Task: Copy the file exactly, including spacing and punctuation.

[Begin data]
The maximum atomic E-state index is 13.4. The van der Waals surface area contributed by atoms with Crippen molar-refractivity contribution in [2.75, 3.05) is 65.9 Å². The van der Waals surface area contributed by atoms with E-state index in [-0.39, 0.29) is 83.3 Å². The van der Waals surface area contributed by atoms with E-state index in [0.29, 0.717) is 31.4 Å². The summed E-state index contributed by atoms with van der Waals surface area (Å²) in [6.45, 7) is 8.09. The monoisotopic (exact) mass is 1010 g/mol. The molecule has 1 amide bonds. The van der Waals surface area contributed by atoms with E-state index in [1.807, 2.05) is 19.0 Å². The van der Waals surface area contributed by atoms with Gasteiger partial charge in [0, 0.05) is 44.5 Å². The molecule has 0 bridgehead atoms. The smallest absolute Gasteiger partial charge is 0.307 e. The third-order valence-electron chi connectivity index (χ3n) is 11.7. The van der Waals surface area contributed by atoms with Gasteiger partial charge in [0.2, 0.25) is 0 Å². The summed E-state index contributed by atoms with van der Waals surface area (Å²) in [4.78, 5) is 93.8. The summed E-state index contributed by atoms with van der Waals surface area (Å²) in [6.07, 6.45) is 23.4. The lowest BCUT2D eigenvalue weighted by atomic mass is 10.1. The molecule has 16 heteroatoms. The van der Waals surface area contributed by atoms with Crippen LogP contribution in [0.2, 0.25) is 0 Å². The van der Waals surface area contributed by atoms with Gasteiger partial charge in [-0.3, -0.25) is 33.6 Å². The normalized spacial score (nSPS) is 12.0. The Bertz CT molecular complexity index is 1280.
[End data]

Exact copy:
The maximum atomic E-state index is 13.4. The van der Waals surface area contributed by atoms with Crippen molar-refractivity contribution in [2.75, 3.05) is 65.9 Å². The van der Waals surface area contributed by atoms with E-state index in [-0.39, 0.29) is 83.3 Å². The van der Waals surface area contributed by atoms with E-state index in [0.29, 0.717) is 31.4 Å². The summed E-state index contributed by atoms with van der Waals surface area (Å²) in [6.45, 7) is 8.09. The monoisotopic (exact) mass is 1010 g/mol. The molecule has 1 amide bonds. The van der Waals surface area contributed by atoms with E-state index in [1.807, 2.05) is 19.0 Å². The van der Waals surface area contributed by atoms with Gasteiger partial charge in [0, 0.05) is 44.5 Å². The molecule has 0 bridgehead atoms. The smallest absolute Gasteiger partial charge is 0.307 e. The third-order valence-electron chi connectivity index (χ3n) is 11.7. The van der Waals surface area contributed by atoms with Gasteiger partial charge in [0.2, 0.25) is 0 Å². The summed E-state index contributed by atoms with van der Waals surface area (Å²) in [4.78, 5) is 93.8. The summed E-state index contributed by atoms with van der Waals surface area (Å²) in [6.07, 6.45) is 23.4. The lowest BCUT2D eigenvalue weighted by atomic mass is 10.1. The molecule has 16 heteroatoms. The van der Waals surface area contributed by atoms with Crippen LogP contribution in [0.2, 0.25) is 0 Å². The van der Waals surface area contributed by atoms with Gasteiger partial charge in [-0.3, -0.25) is 33.6 Å². The normalized spacial score (nSPS) is 12.0. The Bertz CT molecular complexity index is 1280.